We woke up to a bright blue sky outside our window, and this was enough to get us out of bed and back onto the streets of Rome for another busy day of wandering, eating, photo taking, and sight-seeing.
From our hotel, we wandered down the Via Merulana to find ourselves standing in front of the Colosseum. Since we had already done a tour of the inside the last time we were in Rome, we chose to just take some photos outside to save time. There were an insane amount of people outside, waiting to go in or just lounging around, and it was all a bit overwhelming. But, that’s Rome I guess right?
What we did want to visit was the Roman Forum and Palatine Hill, which was in the same vicinity as the Colosseum. There are always tons of workers selling tickets wandering around outside the Colosseum, so you can buy a ticket off of them to visit Palatine Hill. The guy who we were buying from told us that it was a 2 hour wait, so for an extra 8 euros per person on top of the original ticket price, we were also able to bypass the line and head inside straight away. Buying from the person directly also allowed us to skip the line for purchasing tickets. For us, time when traveling is always the most valuable, so we didn’t want to risk having to wait in line for hours. However, when we got to the line up to go into the Palatine, we noticed that it wasn’t that long. We were wondering if they have the tendency to trick tourists into paying more for a ‘line skip’ or if there was truly a different,
Palatine Hill is one of the most ancient parts of the city, and is the most famous of Rome’s seven hills. It served as the legendary first home of Romulus and Remus, and was later chosen by emperors and aristocrats for their luxurious villas. The emperor of Augustus was also born on the Palatine.
This is a great place to go if you want to feel like you’re going back in time (even more than you already are at any place in the city) and get a good view of Rome. There was lots to see, and information boards posted up here and there for you to get a better sense of what the area used to be.
So many temples and courtyards. So many photo ops.
At one point, there was a great overview of the actual Roman Forum. For centuries, this ‘square’ or ‘marketplace’ was the center of the day-to-day life in Rome. It was the site of elections, the venue for public speeches, criminal trials, and so much more.
We spent more than a couple hours wandering around. If you take the time to see every little thing, analyze the history and take photos of everything, it could easily take you a full day to get through it all. The day we went, it happened to be excruciatingly hot, which made our walk through a little more uncomfortable. Sweat was always dripping from one place or another.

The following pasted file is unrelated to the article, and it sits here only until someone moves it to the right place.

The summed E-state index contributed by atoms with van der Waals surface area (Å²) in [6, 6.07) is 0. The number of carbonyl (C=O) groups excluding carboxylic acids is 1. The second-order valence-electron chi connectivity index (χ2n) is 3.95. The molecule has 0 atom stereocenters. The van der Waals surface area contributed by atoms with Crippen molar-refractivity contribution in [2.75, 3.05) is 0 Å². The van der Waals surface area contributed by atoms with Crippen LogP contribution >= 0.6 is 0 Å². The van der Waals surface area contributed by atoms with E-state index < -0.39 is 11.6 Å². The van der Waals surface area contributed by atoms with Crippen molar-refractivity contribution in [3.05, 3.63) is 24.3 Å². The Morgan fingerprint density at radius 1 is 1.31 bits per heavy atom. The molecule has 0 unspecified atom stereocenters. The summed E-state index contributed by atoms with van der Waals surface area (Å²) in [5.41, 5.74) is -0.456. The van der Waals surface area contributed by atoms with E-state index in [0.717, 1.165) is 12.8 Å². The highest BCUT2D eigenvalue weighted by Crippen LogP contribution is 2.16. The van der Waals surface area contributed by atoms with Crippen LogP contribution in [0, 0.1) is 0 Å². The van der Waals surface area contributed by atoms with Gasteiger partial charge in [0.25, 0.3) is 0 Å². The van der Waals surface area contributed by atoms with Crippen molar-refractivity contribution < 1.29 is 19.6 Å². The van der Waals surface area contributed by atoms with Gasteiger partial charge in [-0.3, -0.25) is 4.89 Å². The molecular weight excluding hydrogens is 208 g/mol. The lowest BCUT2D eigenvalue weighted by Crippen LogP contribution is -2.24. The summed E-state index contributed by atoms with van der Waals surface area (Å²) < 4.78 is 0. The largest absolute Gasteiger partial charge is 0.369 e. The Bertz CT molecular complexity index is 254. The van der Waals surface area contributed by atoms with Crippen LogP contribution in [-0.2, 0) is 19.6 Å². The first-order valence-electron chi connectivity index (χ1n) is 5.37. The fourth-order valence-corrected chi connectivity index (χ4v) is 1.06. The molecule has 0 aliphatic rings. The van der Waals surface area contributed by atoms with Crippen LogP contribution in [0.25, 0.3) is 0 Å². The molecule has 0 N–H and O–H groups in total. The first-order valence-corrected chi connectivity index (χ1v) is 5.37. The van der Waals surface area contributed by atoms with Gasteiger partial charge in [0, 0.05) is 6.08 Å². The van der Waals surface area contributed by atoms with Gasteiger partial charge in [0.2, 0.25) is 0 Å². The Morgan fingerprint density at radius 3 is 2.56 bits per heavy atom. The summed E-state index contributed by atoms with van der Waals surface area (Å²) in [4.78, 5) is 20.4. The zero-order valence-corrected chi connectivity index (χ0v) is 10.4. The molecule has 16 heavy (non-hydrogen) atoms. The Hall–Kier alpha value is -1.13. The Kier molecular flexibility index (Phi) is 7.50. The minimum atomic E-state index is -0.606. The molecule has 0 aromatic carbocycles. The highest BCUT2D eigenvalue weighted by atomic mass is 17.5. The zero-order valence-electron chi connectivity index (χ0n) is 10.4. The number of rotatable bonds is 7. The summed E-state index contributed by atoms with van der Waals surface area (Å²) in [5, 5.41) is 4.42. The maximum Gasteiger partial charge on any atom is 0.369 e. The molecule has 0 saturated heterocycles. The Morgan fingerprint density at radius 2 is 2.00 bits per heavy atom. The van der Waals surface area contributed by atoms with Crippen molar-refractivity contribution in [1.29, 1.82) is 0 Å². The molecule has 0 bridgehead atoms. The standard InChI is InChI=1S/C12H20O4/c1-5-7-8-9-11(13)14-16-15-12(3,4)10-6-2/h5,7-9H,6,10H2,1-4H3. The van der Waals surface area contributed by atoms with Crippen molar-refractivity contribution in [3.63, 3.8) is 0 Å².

By the time we found our way to the exit, we were tired and needed to rest our legs for a bit. We found a nice place to sit at a local restaurant and ordered a small lunch with bruschetta and mozzarella and the mandatory drinks (beer and wine).
As we were eating, a HUGE rain storm started up and was battering the top of the tent we were sitting underneath. We waited for it to let up a bit before continuing our journey of the day.
I mentioned earlier that Audrey Hepburn played a role in planning the itinerary for this trip in more ways than month. So next up, we were visiting the Bocca della Varita, which was the Mouth of Truth. It is a 1300 kg marble mask that stands against the left wall of the Basilica of Saint Mary. In Roman Holiday, Gregory Peck told Audrey Hepburn that if she was a liar and stuck her hand in, her hand would get bitten off. So now, tourists come from near and far to take a photo with the Mouth of Truth and stick their hand in for fun.
Leaving the Mouth of Truth, we walked to the Altare Della Patria, which is a monument built in
So, we went back to the hotel for some rest. Walking around in Rome (and under the sun) tired us out pretty quickly, so we found that we always had to stop and take breaks more than usual.
After we were feeling re-charged, we were ready to eat. There was this place that I was so excited to try since reading about it online – Da Carlone. They were known for its famed carbonara and the family-owned place looked amazing. It was on the other side of the river; however, so we chose to just take a cab there. But when we got there, to our disappointment, the place was closed. The taxi driver mentioned that it was closed for holidays and since it was family-owned, they probably didn’t hire any other manager or workers to keep the shop opened. I suddenly remembered how a lot of clothing stores we had also seen were closed for a few weeks for the holidays. Oh, how Italy and Canada are different. Luckily, there was another restaurant right beside it, so since we were already hungry, we decided to give it a shot. After all, when you’re in Rome, what could go wrong? They made a great carbonara pasta, and had a great selection of wines too. Not to mention that the service was amazing.
After a full stomach and a happy heart, we walked back to the Colosseum for a great night view. We got a glimpse of other things too.
We wanted to walk all the way back but despite our afternoon rest, our legs were still fatigued. So we took a cab the rest of the way back to our hotel, climbed into bed, turned out the lights, and wished for a good last day in the Eternal City for the next day. It’s crazy how quickly things come and go, especially the good moments.